‘Dark’ Mysteries Unfold in Netflix’s New Addictive Series

In the few years since Netflix began producing its own original programming, the streaming giant has carved out a niche genre of its own that follows a very specific formula. Behind the science fiction elements, and various ’80s callbacks, at the core of these shows, they are dramatic mysteries centered around families in peril, that engage the viewer further as the lore unravels. Netflix originals such as “The OA,” episodes of “Black Mirror,” and the cultural juggernaut “Stranger Things” all set a precedent for this type of program. Much like those that came before it, Netflix’s newest science-fiction-mystery-drama “Dark” fits right in. However, don’t be fooled, as the newest creation is as fresh and original as its comparable titles.

Serving as the backdrop for the mystery to unfold is the fictional small German town of Winden, where tall forests surround the water-brushed streets, and a nuclear power plant can be easily viewed from nearly every gloomy locale. The misty setting is the foreground for an underlying mystery when a local teenage boy, Erik (Paul Radom), goes missing. However, the young man’s disappearance is merely the beginning as more strange events begin to unravel, with the focus drawn towards the ever-mysterious power plant. Each episode has a lot of moving pieces, but the story never feels too crowded and remains quite engaging throughout. Befittingly, the name of the town itself derives from wendugen, the German word for twists, and alludes to the intricate design of the series which mashes up intriguing components of multigenerational storylines, time travel, and even supernatural elements. In terms of plot, the rest is best unsaid.

At the core of the mystery rests a large ensemble cast who make up much of the Stephen King-esque small wooded town. There is a newly widowed mother, Hanna (Maja Schone), detective Ulrich (Oliver Masacci) and his school principal wife, Katherina (Jordis Triebel), the cool loner kid, Jonas (Louis Hofmann), whose father’s suicide shakes the town, and siblings, Mangus (Moritz Jahn), Martha (Lisa Vicari), and Mikkel (Daan Lennard Liebremz), who wander into the woods looking for Erik, or remnants thereof. Each relationship is intricately laid, as they weave together in surprising affairs and romances. And every actor levels with their respective screen partner.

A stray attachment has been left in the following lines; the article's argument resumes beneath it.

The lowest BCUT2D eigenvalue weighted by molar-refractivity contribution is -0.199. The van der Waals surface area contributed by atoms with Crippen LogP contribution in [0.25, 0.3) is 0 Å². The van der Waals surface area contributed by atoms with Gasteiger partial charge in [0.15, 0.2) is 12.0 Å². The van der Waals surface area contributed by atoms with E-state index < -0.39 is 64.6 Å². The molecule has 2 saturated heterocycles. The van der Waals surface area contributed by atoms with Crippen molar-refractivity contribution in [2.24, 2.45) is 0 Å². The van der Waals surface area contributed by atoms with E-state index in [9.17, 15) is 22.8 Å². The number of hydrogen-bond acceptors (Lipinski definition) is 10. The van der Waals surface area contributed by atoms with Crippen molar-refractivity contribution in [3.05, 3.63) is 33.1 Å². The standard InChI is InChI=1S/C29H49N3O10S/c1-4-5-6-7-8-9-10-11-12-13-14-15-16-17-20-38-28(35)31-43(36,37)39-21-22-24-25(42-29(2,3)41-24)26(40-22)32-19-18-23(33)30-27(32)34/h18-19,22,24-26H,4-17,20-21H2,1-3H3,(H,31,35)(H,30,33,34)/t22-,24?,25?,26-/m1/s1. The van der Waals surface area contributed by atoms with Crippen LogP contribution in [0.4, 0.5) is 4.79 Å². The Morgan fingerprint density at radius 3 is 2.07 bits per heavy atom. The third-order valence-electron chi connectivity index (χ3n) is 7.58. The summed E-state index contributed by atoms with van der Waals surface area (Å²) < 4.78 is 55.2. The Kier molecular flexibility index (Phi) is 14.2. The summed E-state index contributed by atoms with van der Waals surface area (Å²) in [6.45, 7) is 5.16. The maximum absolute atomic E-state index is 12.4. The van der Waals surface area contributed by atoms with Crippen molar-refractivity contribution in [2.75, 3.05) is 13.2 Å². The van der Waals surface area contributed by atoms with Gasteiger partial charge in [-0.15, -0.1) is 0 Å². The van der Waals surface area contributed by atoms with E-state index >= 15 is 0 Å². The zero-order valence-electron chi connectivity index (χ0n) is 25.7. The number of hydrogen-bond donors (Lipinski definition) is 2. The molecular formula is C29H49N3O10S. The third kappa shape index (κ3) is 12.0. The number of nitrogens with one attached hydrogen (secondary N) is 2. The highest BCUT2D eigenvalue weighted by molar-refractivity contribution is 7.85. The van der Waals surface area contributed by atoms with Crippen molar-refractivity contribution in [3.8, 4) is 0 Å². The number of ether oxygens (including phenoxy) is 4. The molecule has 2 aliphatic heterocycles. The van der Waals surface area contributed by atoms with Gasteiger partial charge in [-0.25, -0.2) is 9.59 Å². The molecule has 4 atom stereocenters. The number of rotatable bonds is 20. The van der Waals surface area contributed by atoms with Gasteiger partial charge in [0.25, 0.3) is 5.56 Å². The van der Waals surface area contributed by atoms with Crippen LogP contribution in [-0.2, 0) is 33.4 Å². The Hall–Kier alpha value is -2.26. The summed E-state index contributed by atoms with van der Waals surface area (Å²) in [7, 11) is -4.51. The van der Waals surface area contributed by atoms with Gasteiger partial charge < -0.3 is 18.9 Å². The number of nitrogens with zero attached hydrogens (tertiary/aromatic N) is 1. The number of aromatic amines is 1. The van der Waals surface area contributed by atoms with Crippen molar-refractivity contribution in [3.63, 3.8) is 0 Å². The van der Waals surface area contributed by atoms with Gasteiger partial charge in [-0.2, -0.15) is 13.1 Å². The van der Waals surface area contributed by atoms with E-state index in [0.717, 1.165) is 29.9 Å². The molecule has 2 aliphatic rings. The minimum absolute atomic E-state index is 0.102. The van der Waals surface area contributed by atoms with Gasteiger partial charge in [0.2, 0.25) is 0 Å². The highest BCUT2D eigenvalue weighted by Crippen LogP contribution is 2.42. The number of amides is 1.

Created by Baran bo Odar, the German filmmaker also had his hand in penning the story and even sharply directed seven out of the ten tightly wrapped episodes. Before “Dark,” Odar helmed the German computer thriller “Who Am I” alongside his producing and writing partner, Jantje Friese – who also joins him here. Even with minimal experience, Netflix certainly has an eye to grab emerging talent to helm their programming. It is a risky move that ultimately pays off.

Notably elevating was the edgy synth score by Ben Frost. Reminiscent, at times, to Disasterpeace’s “It Follows” score in its dreamy demeanor, other beats consisted of heavy dramatic string cues that curled at pinnacle moments.

“Dark” is the first German-language series produced by Netflix, in an attempt to move into international programming. While the task of reading English subtitles will ward some viewers off – kudos to Netflix for not simply remaking the series for English speaking audiences. The original is powerfully effective, with the perfect balance of brood and mystery. Dedicated viewers will be rewarded.

Dark‘ season 1 premieres Dec. 1 on Netflix.